James Godert assumes the role of 1st Ward Council member during Tuesday’s Hannibal City Council meeting. Godert won the municipal election held in April.  He replaces outgoing councilman Kevin Knickerbocker who did not seek reelection.

Godert and two other officials-- Municipal Judge Donald Bastian and Third Ward Council Member Melissa Cogdal-- were sworn in by Mayor James Hark.  Bastian and Cogdal were reelected to their respective positions in the April election.

Outgoing councilmen Kevin Knickerbocker also served as Mayor Pro Tem.  That position now goes to 2nd Ward Councilman Mike Dobson. Two councilmembers were nominated for the position:  Dobson received 6 votes in favor, Melissa Cogdal received 5 votes.  (The council is permitted to vote for more than one candidate.)

In  other business:

The council approved street closures near the high school and extra security personnel for HHS Commencement the evening of May 17, Extra night security is also approved related to senior activities occurring May 10 and 11.

Finance Director Karen Burditt shared key dates regarding the proposed 2018-19 fiscal budget. A budget workshop for staff is scheduled May 16.  A Public Hearing will be held June 5, just prior to the regular council meeting.  The budget bill will be given a 1st Reading during the meeting.  A 2nd and Final Reading is scheduled for the June 19 council meeting.  The new budget year begins July 1.

Board of Public Works Director Heath Hall outlined plans for the water plant project estimated to cost $14.5 million. With council approval, Proposition A would appear on the August 7 ballot.  Voters will be asked to approve the issuance of up to $17.5 million in bonds to fund the removal of ammonia and conversion to a Granulated Activated Carbon (GAC) filtration system.  Hall says the additional $3 million is to cover contingencies and cost overruns that could occur when the project goes up for bids.  Hall emphasizes the August 7 vote is NOT to decide whether to remove chloramines.  Hannibal voters and the city council have already voted to make that conversion.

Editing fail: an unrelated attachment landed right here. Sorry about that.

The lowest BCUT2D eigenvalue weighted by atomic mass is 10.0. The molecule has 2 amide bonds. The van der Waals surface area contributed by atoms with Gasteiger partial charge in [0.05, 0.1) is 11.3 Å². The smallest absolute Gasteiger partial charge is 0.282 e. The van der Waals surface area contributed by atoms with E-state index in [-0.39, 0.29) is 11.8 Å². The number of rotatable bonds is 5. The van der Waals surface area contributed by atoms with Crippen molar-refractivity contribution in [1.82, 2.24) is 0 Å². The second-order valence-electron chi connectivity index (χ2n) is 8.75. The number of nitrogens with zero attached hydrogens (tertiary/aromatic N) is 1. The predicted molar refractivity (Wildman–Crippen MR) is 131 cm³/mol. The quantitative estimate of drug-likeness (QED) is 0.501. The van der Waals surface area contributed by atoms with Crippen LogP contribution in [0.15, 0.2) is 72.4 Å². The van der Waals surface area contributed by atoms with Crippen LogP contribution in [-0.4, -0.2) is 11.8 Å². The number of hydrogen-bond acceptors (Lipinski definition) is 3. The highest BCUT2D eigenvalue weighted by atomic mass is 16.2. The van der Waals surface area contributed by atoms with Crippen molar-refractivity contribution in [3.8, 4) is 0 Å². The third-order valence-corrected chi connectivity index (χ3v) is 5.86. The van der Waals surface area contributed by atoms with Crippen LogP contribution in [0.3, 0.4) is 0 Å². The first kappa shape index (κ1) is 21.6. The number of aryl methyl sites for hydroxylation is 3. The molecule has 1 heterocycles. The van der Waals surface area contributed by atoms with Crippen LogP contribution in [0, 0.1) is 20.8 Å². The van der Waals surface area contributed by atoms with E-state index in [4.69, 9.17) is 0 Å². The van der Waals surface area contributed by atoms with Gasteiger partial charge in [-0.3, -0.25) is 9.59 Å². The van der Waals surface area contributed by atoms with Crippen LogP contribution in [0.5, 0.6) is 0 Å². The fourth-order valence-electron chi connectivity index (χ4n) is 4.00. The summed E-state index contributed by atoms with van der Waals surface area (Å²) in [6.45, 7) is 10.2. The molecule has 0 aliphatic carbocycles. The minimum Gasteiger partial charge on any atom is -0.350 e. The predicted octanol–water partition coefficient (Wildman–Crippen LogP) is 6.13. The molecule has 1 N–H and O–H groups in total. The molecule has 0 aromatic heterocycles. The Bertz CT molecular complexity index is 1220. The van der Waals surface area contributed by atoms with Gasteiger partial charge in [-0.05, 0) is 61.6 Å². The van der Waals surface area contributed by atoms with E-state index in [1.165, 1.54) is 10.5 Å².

If Prop A does not pass, lease financing could be utilized, but Hall says that would cost well over $1 million more than bond financing.  The project is expected to go up for bid over the winter, with construction on the new facility to begin in February.  The deadline to remove chloramines is March 31, 2020.

Heath Hall says information on how much water rates will  increase may be available at the next council meeting May 15.  He estimates rates will have to go up around 62 percent over a 5 year period.

The council gave First Reading to a bill authorizing the bond issue  to be placed on the August 7 ballot.